In the days when my old man was a cop at Wa, my brothers and I (there’s five of us) frequently saw these same eleven men whose blaze of glory, it seemed to us, was to hunt down dogs for their meat. Their bodies and heavily calloused hands may be weary from the day’s work on their yam and millet farms, but the smell of a well seasoned dog meal wafting through the humid savannah air always seemed to energize them to wild dances in the darkened alleys and backstreets where the feasts always took place. They would serenade and dance to tunes from violins garlanded by colorful duku (women head-scarves). In their happy and shrieking voices we would hear baa lala bun (the dog is laughing at the fire) at the severed dog head dripping with juices on the grill. Where and how these men got the dogs from was not a secret to anyone. Usually these dogs were turned in by owners looking to rid themselves of a sick or troublesome dog. Before you jump on me for singling out Ghana for my much of my examples, let me say I know it is much worse in Nigeria where everything that occurs in Ghana is on a much larger scale. And in Asia, in particular, the issue made it all the way to diplomatic circles. When in 1988 Seoul hosted the Olympics restaurants were banned from serving the delicacy in much of South Korea. For anyone from a culture where this goes on everyday, the Michael Vick case seems overblown and a waste of time.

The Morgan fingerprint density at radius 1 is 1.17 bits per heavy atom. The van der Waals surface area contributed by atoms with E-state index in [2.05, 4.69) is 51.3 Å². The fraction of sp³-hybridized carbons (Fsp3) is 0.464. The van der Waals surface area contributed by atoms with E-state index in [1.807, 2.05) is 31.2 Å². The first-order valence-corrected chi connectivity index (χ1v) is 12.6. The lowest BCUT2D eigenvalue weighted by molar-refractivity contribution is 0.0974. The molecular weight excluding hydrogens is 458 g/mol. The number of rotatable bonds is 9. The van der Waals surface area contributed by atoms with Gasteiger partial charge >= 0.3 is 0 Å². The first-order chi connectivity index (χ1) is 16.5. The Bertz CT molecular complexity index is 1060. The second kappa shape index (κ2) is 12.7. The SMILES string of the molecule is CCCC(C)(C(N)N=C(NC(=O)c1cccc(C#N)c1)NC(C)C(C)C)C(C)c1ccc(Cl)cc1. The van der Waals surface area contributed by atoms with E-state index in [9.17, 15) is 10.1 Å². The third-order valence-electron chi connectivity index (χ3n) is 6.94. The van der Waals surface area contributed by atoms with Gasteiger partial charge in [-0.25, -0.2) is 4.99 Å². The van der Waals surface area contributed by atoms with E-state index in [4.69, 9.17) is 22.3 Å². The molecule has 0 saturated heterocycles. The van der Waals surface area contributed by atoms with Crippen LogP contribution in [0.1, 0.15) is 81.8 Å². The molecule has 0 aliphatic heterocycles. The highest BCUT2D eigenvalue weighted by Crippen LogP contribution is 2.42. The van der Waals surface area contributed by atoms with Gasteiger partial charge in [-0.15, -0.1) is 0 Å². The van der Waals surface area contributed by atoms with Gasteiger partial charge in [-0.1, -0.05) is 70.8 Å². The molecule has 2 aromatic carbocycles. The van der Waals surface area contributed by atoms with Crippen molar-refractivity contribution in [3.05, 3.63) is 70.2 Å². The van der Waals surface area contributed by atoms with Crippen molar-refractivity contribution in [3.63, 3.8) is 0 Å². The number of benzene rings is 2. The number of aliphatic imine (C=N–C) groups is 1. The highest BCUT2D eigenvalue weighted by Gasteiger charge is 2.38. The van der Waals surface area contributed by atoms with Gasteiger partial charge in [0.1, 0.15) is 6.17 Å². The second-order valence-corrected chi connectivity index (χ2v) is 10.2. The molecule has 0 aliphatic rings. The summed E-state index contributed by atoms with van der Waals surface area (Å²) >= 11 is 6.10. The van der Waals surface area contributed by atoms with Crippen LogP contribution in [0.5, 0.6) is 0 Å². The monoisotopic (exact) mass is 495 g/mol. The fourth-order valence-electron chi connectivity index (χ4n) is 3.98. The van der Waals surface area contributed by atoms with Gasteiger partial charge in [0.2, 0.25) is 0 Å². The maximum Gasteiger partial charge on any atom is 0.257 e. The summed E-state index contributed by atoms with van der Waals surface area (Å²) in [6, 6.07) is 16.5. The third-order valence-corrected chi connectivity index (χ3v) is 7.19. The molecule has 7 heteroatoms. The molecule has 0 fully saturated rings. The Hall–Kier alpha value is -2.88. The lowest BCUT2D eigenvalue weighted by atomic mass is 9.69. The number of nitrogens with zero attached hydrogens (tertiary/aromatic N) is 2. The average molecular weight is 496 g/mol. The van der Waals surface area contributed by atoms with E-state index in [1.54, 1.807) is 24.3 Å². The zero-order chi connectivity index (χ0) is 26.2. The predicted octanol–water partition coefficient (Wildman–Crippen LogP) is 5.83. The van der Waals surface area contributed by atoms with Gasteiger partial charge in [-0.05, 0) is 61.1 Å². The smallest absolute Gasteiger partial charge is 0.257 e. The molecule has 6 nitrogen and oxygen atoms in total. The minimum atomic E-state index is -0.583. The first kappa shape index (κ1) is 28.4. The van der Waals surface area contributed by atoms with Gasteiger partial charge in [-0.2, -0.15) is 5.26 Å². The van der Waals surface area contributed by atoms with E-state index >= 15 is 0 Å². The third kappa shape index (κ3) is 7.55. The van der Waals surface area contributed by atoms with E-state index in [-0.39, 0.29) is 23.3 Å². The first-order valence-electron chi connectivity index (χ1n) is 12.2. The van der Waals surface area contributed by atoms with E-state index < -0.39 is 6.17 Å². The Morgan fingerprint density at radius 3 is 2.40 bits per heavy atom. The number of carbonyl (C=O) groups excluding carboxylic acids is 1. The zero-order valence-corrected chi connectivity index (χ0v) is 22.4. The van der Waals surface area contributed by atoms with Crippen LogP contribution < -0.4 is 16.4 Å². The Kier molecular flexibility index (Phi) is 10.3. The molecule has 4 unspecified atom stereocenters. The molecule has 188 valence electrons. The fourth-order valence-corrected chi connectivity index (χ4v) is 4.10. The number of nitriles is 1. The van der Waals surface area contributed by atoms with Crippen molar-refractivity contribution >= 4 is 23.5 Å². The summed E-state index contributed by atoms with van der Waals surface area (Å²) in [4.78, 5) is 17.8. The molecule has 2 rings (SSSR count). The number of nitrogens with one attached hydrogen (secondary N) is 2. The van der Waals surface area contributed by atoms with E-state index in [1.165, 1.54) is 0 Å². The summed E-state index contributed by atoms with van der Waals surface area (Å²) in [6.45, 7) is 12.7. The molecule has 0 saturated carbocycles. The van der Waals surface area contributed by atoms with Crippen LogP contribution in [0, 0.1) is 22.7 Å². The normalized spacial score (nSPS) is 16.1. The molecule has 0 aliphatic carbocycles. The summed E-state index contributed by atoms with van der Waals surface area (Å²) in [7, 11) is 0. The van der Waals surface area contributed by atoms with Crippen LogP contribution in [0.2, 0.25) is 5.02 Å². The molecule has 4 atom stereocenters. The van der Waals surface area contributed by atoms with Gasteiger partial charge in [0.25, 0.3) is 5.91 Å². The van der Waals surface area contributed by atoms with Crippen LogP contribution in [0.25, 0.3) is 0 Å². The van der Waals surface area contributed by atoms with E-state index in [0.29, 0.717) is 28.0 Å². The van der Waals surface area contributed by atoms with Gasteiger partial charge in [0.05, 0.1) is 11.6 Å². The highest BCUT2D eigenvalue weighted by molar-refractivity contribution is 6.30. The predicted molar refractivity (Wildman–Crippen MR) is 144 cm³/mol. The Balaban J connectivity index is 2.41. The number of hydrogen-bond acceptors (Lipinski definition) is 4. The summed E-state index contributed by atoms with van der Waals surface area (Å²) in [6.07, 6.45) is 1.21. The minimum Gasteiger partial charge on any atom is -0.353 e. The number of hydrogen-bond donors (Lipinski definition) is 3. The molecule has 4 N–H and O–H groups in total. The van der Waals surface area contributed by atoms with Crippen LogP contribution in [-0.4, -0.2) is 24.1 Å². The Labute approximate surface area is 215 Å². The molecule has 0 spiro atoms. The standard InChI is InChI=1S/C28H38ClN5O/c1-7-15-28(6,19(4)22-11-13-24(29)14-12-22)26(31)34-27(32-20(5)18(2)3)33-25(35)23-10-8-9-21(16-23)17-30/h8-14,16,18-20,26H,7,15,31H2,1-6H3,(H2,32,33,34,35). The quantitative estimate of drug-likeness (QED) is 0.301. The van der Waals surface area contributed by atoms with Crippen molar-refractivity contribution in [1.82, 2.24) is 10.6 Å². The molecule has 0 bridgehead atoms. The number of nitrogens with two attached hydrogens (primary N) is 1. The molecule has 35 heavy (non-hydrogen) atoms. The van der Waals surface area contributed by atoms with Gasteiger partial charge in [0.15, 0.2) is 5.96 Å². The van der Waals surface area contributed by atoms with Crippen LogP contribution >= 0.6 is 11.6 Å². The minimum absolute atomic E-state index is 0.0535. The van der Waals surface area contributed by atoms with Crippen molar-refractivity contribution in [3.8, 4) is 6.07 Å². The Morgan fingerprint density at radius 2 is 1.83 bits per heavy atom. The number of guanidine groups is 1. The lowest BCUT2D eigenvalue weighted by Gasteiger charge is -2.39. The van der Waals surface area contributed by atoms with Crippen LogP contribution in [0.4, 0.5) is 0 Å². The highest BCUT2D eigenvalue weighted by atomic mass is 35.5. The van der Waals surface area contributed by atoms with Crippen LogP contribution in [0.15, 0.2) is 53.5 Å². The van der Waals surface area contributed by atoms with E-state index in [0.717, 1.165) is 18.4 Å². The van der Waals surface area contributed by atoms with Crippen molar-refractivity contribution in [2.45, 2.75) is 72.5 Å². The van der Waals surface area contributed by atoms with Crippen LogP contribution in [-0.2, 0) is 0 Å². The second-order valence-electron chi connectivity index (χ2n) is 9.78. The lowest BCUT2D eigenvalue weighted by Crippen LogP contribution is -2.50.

But not too fast, there are three reasons why Michael Vick deserves his present misfortune. He is from country where pets, in fact dogs, have as much right as any breathing human. In a very capitalist environment where a clockwork pursuit of wealth, work and paying bills defines everyone’s life, keeping pets serves as a stress filter for people left emotionally bruised and drained by the daily grind and hustle. Your neighbor, just as stressed can’t stand talking to you for more than five minutes, but your dog would always welcome you like you are the only reason he lives. People here say pets save people from frequent trips to the shrink. According to the Center for Business Research at the University of Massachusetts, the pet food industry in the United States would be worth some 17 billion dollars by the end of 2008. Throw in the cost of Vet care, grooming and other supplies and you are looking at yearly expenditure of 40 billion dollars. With a statistic like that you wonder why any of the 74 million dogs living in the United States has an assured higher quality of life than anyone in Darfur? Which is why secondly, it looks outrageous for anyone who lives in a culture like that to harm anything people see key to their emotional balance. That makes him a murderous man.